Tuesday, November 03, 2015

Chop Chop

The last week or so has been a frenzy of sewing prep: pattern fitting, adjusting, redesigning, laying out and cutting. Whew! Even with good lighting and my excellent cutting table I spend a lot of time going around and around it, arranging and rearranging to get a hopefully straight grain and the most efficient layout. It’s like a real-life game of Tetris! I’m up to a count of 6 garments cut out now which is perhaps a third of my current list. Yeah, I know. Ambitious, aren’t I? Well, I’ve got the fabrics including a few from deepest stash, so why not? I’ll just keep going while the momentum holds. Right now I should probably get sewing on what I’ve got so far – just for a chance to sit down for awhile if nothing else.

The most stressful piece of fabric to cut out was the fine Italian wool that I bought in September at the Mill End Store in Portland, OR. The selvedge had a woven-in label so I could look it up: Guabello. It’s apparently been around for 200 years and I had 3 yards of the second-finest (150s) pinstriped suiting in their collection. Who knew? It was pricey at US$28.99 per yard but not ridiculously so. And yes, I went at it with the rotary cutter. Brave damselfly. I’ve used both patterns before so I had a pretty good idea of fit.

The first one was Marcy Tilton’s Vogue 8709, View A:

Line Art

I’ve made View B before as a vest after lengthening the bottom by 3”. The only differences between A and B are in the collar and the sleeves. This time I added another inch, moved the bust darts down more and shortened the sleeves. Although the sleeves on the model are not full length, they probably still will be longer on my little “tyrannosaurus rex” arms! The pinstripes will add interest to the shirt/jacket as they are horizontal (sort of) on the peplum and meeting in a V on the bias-cut back.

There was still fabric left over so I decided to make a vest from Katherine Tilton’s Butterick 5891 View C, the jacket (not the vest):

Line Art

I modified this quite a bit by using only the front right side piece to cut both left and right, thus eliminating the asymmetry. I also used only one quadrant of the collar pattern and repeated it to make a more simple collar. However, I ran out of fabric pieces big enough to cut it so I had great fun piecing together bits with the stripes running every which way. Of course then I had to make matching pieced patch pockets instead of the inseam pockets which don’t hang very well in the draped sides anyway. When I was done, this was all that was left of the original 3 yards:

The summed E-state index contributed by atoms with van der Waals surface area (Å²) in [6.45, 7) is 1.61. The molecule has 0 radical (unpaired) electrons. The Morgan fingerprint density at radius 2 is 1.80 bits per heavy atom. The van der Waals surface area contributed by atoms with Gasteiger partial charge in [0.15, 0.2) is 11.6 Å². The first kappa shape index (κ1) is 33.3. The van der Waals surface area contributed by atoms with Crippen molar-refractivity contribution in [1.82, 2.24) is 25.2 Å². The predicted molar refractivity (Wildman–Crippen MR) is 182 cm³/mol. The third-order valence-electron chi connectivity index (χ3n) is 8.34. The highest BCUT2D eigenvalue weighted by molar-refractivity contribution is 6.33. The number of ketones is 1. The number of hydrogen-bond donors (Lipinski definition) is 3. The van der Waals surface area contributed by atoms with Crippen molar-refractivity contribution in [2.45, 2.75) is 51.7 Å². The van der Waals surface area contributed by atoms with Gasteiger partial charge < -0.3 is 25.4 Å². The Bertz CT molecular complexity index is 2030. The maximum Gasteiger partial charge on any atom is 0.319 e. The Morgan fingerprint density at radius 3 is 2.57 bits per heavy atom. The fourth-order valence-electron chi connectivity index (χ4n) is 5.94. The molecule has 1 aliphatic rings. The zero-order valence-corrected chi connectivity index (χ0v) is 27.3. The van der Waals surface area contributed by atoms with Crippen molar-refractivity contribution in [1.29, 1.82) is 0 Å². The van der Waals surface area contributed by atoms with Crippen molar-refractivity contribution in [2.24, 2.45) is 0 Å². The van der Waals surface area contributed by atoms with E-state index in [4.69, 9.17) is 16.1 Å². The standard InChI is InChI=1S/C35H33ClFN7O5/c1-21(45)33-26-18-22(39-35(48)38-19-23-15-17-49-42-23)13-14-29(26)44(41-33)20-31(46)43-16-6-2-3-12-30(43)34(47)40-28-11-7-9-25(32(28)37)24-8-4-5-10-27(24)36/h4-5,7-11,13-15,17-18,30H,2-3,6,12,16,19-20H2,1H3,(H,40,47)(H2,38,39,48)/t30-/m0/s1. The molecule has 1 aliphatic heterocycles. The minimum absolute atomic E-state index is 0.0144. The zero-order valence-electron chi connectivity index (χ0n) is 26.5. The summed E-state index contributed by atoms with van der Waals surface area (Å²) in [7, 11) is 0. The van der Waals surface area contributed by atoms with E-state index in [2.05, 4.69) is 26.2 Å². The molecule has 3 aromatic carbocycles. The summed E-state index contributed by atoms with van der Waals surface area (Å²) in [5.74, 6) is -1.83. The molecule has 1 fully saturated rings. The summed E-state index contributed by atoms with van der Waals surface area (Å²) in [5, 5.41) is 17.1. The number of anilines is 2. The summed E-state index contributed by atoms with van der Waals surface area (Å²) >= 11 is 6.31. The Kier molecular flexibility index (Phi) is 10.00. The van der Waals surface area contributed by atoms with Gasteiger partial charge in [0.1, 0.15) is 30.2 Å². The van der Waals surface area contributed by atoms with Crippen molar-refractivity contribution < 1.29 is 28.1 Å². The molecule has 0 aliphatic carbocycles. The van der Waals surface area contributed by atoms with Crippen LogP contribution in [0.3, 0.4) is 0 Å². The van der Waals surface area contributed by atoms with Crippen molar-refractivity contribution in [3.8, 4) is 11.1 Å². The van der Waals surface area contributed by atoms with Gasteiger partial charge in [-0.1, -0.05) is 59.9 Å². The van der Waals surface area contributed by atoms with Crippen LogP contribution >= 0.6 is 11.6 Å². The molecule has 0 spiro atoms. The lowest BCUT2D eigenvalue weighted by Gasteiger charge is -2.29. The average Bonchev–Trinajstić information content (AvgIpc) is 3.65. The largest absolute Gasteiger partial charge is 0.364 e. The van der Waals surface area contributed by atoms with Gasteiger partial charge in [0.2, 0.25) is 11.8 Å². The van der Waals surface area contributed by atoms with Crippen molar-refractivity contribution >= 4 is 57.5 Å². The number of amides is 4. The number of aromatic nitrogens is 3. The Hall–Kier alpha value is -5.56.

Mostly selvedges! And wee scraps not even big enough for a pocket. Did I mention that when I brought this yardage home I actually washed it in the washing machine on gentle with Orvus and then held my breath and threw it in the dryer? It came out completely wrinkle-free and hardly shrank at all. Perfect. I was glad I’d stitched a line of straight stitches across the raw edges though because it ravels quite easily. Now I don’t have to dry-clean the finished garments because I hate dry-cleaning with a passion. I’ll just wash them on gentle with Orvus and hang to dry on a padded hanger. So much cheaper and easier and Orvus smells much better than toxic dry-cleaning fluid. Excellent tightly worsted-spun wool. Gotta love it! Now I just have to sew all the rest of the pieces together, right? Right.

What else is new? Halloween was fun but the fireworks were a bit much. They kept on and on long after we went to bed and were trying to sleep. Ghouls and demons for sure. Then yesterday was of course my birthday. Hah, I’m an official Old Person now! Can’t even fake the middle-age thing anymore, can I? Oh well. Now I’m looking for seniors’ discounts instead. Somehow there aren’t as many as there used to be though. Too many of us Baby Boomers are retired now and used them all up. So how come I still feel about 25 in my head? Where did that last 40 years go anyway?

So I have a knitting FO to show you too but right now it’s suppertime and I’ve gotta go cook. Back soon.

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